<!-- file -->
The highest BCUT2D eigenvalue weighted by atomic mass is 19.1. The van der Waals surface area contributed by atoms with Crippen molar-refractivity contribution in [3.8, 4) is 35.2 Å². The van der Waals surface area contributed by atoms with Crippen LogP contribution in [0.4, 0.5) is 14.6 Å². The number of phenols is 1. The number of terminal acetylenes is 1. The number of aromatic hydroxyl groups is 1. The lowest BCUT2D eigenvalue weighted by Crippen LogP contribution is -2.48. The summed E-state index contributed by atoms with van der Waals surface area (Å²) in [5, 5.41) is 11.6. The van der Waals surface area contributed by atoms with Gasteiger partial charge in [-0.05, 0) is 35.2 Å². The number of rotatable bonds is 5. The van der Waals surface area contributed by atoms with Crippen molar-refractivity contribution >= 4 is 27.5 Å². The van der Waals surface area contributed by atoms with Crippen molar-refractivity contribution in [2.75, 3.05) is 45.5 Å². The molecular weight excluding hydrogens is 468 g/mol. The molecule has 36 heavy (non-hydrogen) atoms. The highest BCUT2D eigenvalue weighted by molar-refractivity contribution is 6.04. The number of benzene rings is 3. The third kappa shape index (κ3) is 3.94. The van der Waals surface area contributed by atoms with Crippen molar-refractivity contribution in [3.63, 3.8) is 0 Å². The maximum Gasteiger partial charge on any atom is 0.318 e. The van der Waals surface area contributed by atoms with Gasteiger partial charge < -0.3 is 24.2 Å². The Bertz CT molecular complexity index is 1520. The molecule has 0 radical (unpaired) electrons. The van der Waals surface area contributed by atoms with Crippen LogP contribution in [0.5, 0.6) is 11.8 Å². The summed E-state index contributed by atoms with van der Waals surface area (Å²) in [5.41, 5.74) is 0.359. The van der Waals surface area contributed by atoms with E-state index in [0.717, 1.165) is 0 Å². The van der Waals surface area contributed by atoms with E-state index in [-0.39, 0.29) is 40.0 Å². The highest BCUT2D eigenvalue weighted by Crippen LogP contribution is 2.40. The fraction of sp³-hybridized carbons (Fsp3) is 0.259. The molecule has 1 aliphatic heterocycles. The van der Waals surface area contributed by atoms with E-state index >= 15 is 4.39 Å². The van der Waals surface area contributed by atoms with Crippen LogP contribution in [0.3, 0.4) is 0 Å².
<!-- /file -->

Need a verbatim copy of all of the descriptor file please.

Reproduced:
The highest BCUT2D eigenvalue weighted by atomic mass is 19.1. The van der Waals surface area contributed by atoms with Crippen molar-refractivity contribution in [3.8, 4) is 35.2 Å². The van der Waals surface area contributed by atoms with Crippen LogP contribution in [0.4, 0.5) is 14.6 Å². The number of phenols is 1. The number of terminal acetylenes is 1. The number of aromatic hydroxyl groups is 1. The lowest BCUT2D eigenvalue weighted by Crippen LogP contribution is -2.48. The summed E-state index contributed by atoms with van der Waals surface area (Å²) in [5, 5.41) is 11.6. The van der Waals surface area contributed by atoms with Gasteiger partial charge in [-0.05, 0) is 35.2 Å². The number of rotatable bonds is 5. The van der Waals surface area contributed by atoms with Crippen molar-refractivity contribution >= 4 is 27.5 Å². The van der Waals surface area contributed by atoms with Crippen molar-refractivity contribution in [2.75, 3.05) is 45.5 Å². The molecular weight excluding hydrogens is 468 g/mol. The molecule has 36 heavy (non-hydrogen) atoms. The highest BCUT2D eigenvalue weighted by molar-refractivity contribution is 6.04. The number of benzene rings is 3. The third kappa shape index (κ3) is 3.94. The van der Waals surface area contributed by atoms with Crippen molar-refractivity contribution in [3.63, 3.8) is 0 Å². The maximum Gasteiger partial charge on any atom is 0.318 e. The van der Waals surface area contributed by atoms with Gasteiger partial charge < -0.3 is 24.2 Å². The Bertz CT molecular complexity index is 1520. The molecule has 0 radical (unpaired) electrons. The van der Waals surface area contributed by atoms with Crippen LogP contribution in [0.5, 0.6) is 11.8 Å². The summed E-state index contributed by atoms with van der Waals surface area (Å²) in [5.41, 5.74) is 0.359. The van der Waals surface area contributed by atoms with E-state index in [0.717, 1.165) is 0 Å². The van der Waals surface area contributed by atoms with E-state index in [-0.39, 0.29) is 40.0 Å². The highest BCUT2D eigenvalue weighted by Crippen LogP contribution is 2.40. The fraction of sp³-hybridized carbons (Fsp3) is 0.259. The molecule has 1 aliphatic heterocycles. The van der Waals surface area contributed by atoms with E-state index >= 15 is 4.39 Å². The van der Waals surface area contributed by atoms with Crippen LogP contribution in [0.3, 0.4) is 0 Å².